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Thursday, May 20, 2010
Washington Redskins' weakness: O-line

By Scouts Inc.'s Matt Williamson

Many seem to think that Washington, a 4-12 team in 2009 that failed to win a game in the NFC East, is vastly improved and no longer is overwhelmed with weak spots on its roster. I tend to disagree. They still look like the NFC East’s bottom feeders to me.

Trent Williams
The Redskins used the No. 4 overall pick on Trent Williams, but the offensive tackle doesn't have much experience on the left side.
I am not fond of the Redskins’ wide receivers, but do recognize that there is upside with younger wideouts such as Malcolm Kelly and Devin Thomas. Depth here is a worry as there isn’t anyone resembling a No. 1 receiver in the group.

The situation at running back is worse. Mike Shanahan has a great reputation of getting excellent production from ordinary running backs in his scheme, but I contend that Clinton Portis, Willie Parker and Larry Johnson are all over the hill and used up.

While these two positions are problematic, they might be even more glaring if the line is not vastly improved. Once again, I have my doubts. Using the fourth pick in the draft on a very talented left tackle, Trent Williams from Oklahoma, certainly made a lot of sense. But the rookie is far from a sure thing and, despite his immense talents, doesn’t have a lot of college experience on the left side. And there is no getting around that he is a rookie. This is just a hunch, but I am betting that DeMarcus Ware, Trent Cole and the Giants’ slew of defensive ends are not losing sleep knowing that they have to face Williams twice during the 2010 season.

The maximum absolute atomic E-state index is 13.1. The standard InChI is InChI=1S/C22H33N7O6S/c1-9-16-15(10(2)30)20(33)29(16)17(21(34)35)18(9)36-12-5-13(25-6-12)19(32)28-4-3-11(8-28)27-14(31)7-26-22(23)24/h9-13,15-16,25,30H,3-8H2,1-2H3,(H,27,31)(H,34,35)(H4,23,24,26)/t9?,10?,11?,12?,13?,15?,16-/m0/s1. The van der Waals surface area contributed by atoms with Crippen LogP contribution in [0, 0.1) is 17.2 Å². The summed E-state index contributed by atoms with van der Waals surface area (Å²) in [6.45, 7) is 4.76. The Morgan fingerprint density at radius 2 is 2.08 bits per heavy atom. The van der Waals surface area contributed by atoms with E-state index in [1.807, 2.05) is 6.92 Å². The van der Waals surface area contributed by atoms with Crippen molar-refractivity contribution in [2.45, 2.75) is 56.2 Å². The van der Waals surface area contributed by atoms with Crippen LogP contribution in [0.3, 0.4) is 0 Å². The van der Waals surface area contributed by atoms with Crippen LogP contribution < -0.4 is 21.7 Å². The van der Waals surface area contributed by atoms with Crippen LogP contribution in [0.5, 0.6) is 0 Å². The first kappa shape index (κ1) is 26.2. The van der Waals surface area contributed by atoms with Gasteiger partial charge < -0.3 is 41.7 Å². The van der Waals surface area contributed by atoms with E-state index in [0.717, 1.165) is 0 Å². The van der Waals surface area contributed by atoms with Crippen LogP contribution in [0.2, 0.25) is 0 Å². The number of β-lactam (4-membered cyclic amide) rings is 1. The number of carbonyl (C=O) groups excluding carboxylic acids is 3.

Last year, the Redskins' pass blocking was poor while the run blocking was atrocious. At left guard and center respectively, it looks pretty certain that Derrick Dockery and Casey Rabach will return as starters. Dockery is a good pass-blocker and the left side of the line certainly does have potential, but Dockery needs work in the running game. Plus, he isn’t exactly the small, quick lineman that we have become so accustomed to seeing in Shanahan’s scheme. Rabach is about as ordinary as they come at the pivot, but isn’t a young player, so a decline might be imminent.

At the two spots on the right side, there will be competition for the starting roles and a combination of Stephon Heyer, Mike Williams, Artis Hicks and Chad Rinehart will get the nod. Heyer was among the worst starting offensive linemen in the league last season. Williams isn’t much better and doesn’t move well enough to recover in protection. Rinehart remains somewhat of an unknown and might be primed to come into his own, but banking on that doesn’t seem prudent considering what he has shown to this point. Hicks is versatile and was a solid signing considering the situation up front for Washington, but he has proved to be more of an ideal sixth lineman as opposed to starting material.

By the way, Donovan McNabb isn’t the most durable quarterback around and as noted above, there are some serious pass-rushers in the NFC East. If the Redskins don't get the line tightened up, McNabb could be in for a long season.